Chapter 4: Always Now and Here
For a man whose desires have disappeared, whose greed is no longer there, do you think there will be even a slight shadow of tomorrow? With the desires and longings going away the future dies, and with the memories and imaginations and the dreams dropping, the past disappears. Then what remains in your hands? You cannot even call it present, because present is possible only if there is something past and something future. In that context the present is the middle, but if the future disappears and the past dies, the present cannot live. The present is also part of your mind.
Your mind is time.
And when times ceases, your mind ceases.
Then you simply are.
You have to understand this background, only then will you be able to see Basho’s tremendous insight into things, transforming small experiences into great metaphysical truths.
As he saw the wild duck fly past Basho said, “What is it?”
He is not asking about the wild duck, he is asking about it - and the it contains the whole existence. But obviously anybody who understands only language and knows nothing about that which is beyond language, will agree with Hyakujo.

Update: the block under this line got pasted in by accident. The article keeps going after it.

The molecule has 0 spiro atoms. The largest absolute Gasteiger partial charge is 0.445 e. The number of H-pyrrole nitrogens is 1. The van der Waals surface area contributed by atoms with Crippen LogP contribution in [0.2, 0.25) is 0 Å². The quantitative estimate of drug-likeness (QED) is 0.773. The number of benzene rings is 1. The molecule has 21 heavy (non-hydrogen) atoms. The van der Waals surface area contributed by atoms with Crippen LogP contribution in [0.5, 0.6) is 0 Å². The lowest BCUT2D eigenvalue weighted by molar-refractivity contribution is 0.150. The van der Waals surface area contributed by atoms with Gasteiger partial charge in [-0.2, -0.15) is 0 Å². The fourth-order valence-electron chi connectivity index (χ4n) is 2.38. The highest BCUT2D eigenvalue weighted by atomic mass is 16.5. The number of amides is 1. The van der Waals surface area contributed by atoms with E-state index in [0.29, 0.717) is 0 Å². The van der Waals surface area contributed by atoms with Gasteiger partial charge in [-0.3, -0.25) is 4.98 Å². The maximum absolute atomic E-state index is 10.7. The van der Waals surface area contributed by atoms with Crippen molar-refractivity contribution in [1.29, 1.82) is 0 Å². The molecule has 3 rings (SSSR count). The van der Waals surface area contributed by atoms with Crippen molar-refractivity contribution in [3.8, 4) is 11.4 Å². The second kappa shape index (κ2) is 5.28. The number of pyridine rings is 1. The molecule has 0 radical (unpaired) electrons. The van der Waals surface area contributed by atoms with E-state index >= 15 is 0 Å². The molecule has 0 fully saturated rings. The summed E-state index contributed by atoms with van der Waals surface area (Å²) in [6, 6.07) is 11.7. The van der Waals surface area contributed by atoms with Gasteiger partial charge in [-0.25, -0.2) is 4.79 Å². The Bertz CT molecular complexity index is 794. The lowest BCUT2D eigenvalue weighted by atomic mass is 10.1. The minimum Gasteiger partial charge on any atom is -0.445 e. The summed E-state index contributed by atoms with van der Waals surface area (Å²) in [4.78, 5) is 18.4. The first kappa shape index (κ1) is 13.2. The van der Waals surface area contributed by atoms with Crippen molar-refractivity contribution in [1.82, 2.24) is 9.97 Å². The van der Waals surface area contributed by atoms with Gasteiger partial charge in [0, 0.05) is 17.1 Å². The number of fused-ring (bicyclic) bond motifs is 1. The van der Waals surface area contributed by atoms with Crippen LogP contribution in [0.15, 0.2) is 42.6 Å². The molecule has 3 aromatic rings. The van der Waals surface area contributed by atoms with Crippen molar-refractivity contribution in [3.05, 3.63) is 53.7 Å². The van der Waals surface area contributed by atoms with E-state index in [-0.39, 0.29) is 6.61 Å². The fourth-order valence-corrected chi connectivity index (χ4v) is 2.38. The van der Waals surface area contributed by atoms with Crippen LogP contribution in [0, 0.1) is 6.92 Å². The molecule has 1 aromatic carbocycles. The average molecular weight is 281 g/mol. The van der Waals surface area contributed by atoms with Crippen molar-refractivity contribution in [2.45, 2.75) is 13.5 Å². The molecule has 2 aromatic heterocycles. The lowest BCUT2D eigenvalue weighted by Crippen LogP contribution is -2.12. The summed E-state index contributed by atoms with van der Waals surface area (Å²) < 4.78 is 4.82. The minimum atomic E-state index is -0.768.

Hyakujo said, “It is a wild duck.”
But he has not understood that Basho would not ask about the wild duck; he can see it himself. He is asking about it, another name of existence. “What is it?” The wild duck is just an excuse to raise the question: What is existence? Existence is not a wild duck, although a wild duck is part of existence - but existence is far bigger.
The it of Basho contains the totality; the poor wild duck is not even a dewdrop in the ocean. But he gives another chance to Hyakujo to understand that his question is not directed about the wild duck.
Basho said, “Where is it?”
Hyakujo goes on committing the same mistake. That is the nature of mind; it goes on committing the same mistake again and again.
Hyakujo said, “It has flown away.”
The simple word it in the eyes of Basho contains the whole existence; hence it cannot fly away. Where will it go? It contains all, but poor Hyakujo is still concerned with the wild duck. He cannot understand that a great master like Basho cannot ask such a stupid question and if he is asking, then there must be much more than language contains. He said, “It has flown away” - still he is concerned with the wild duck. Naturally Basho could see that Hyakujo will not understand easily.